In May and June, Fleet News surveyed all the major manufacturers to find out how they were responding to the coronavirus pandemic, how they are supporting their fleets customers and their views on the type of impact it would have on the fleet sector.
Here is Ford's response.
Fleet News spoke to Neil Wilson, Ford fleet director (answers as at 14/5/20)
Watch the video interview:
Mobile servicing has become a major part of the aftersales service Ford is offering its fleet customers to keep their vehicles on the road during the Covid-19 crisis.
With around half the network remaining open for service, maintenance and repair (SMR) work, primarily for essential fleets, additional capacity has been absorbed by the fleet of mobile vans.
“Throughout the crisis our fleet business centre remained open and our Ford Service Centre was also fully operational,” said Neil Wilson, fleet director, Ford of Britain. “We’ve also utilised our dealer network on mobile service vans and parts distribution to keep things running as smoothly as possible.
“The mobile service vans have proven to be invaluable to us and have been fully utilised throughout the crisis. We’ve been able to go to customers on site and service and maintain their vehicles, and we look to expand on that through the balance of the year.”
Ford has been proactive in ensuring customers always have access to one of its dealers, sometimes moving vehicles from a closed site to an open workshop to enabled work to be carried out.
“In some cases, where parts have been less available in a shorter timeframe, we have cannibalised vehicles to provide donor parts to get those vehicles back on the road,” Wilson added.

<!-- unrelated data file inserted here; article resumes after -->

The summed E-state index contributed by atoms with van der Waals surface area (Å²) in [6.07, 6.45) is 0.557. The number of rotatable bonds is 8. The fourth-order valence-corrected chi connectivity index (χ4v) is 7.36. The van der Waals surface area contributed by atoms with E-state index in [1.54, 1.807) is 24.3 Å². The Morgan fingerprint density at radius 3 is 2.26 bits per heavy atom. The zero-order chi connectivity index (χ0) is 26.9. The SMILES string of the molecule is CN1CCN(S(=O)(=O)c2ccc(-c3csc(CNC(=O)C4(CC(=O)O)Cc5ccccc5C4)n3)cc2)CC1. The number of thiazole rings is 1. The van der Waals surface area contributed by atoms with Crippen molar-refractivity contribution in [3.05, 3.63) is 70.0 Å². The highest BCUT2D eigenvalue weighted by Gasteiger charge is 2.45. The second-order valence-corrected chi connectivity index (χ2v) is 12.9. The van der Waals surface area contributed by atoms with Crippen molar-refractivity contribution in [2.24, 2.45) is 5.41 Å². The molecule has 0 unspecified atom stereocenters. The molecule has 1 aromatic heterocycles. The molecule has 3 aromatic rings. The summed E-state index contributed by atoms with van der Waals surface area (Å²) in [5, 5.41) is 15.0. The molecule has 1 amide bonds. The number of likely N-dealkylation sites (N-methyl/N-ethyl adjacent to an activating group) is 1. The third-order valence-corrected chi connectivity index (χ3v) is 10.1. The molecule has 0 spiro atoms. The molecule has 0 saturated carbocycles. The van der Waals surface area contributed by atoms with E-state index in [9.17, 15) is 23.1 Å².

Following Government guidance, Ford started to move towards 100% network coverage midway through May.
“Our dealer network has been delivering through the crisis where it can to essential workers. We are starting to deliver now to people outside of that group,” Wilson said. “Dealers are now commencing click and collect type arrangements, and we have lots of vehicles that were ready to go in March and April which we are now in a position to deliver or make arrangement for them to come and pick up. And in the vast majority, those customers still want those units.”
Ford has implemented new protocols, including personal protective equipment (PPE), social distancing, sanitising the vehicles and contactless payments and document signatures.
“Electronic signatures are actually approving things faster for customers in order to get business moving,” Wilson said.
Video conferencing will continue to play an important role in communications and could potentially become even more widely adopted in the future, replacing face-to-face meetings in many instances.
“I still think face-to-face meetings are really important in fleet and that will still happen. We have our own protocols in place that we have developed, and our customers have their own protocols, so we have to make sure we are both aligned.”
Wilson pointed to Ford’s experiences in other countries as evidence of how quickly confidence might return to the UK market. Its operations in China have “come back very quickly and exceeded our expectations” and Ford is already achieving its sales and production plans close to its targets set prior to the coronavirus pandemic.
Italy and Spain are also showing similarly strong signs of recovery and Wilson is hopeful the UK will show a V-shaped upturn, a viewed shared by many of the fleets he is speaking to.
“We need to make sure we are ready to ramp up to meet that demand,” he added. “There are green shoots across the board and conversations with customers have been largely positive.
“The used car market has just started to open up again. Values are good and if that remains in place, companies will be able to refresh their fleets and get back to normal as fast as possible.”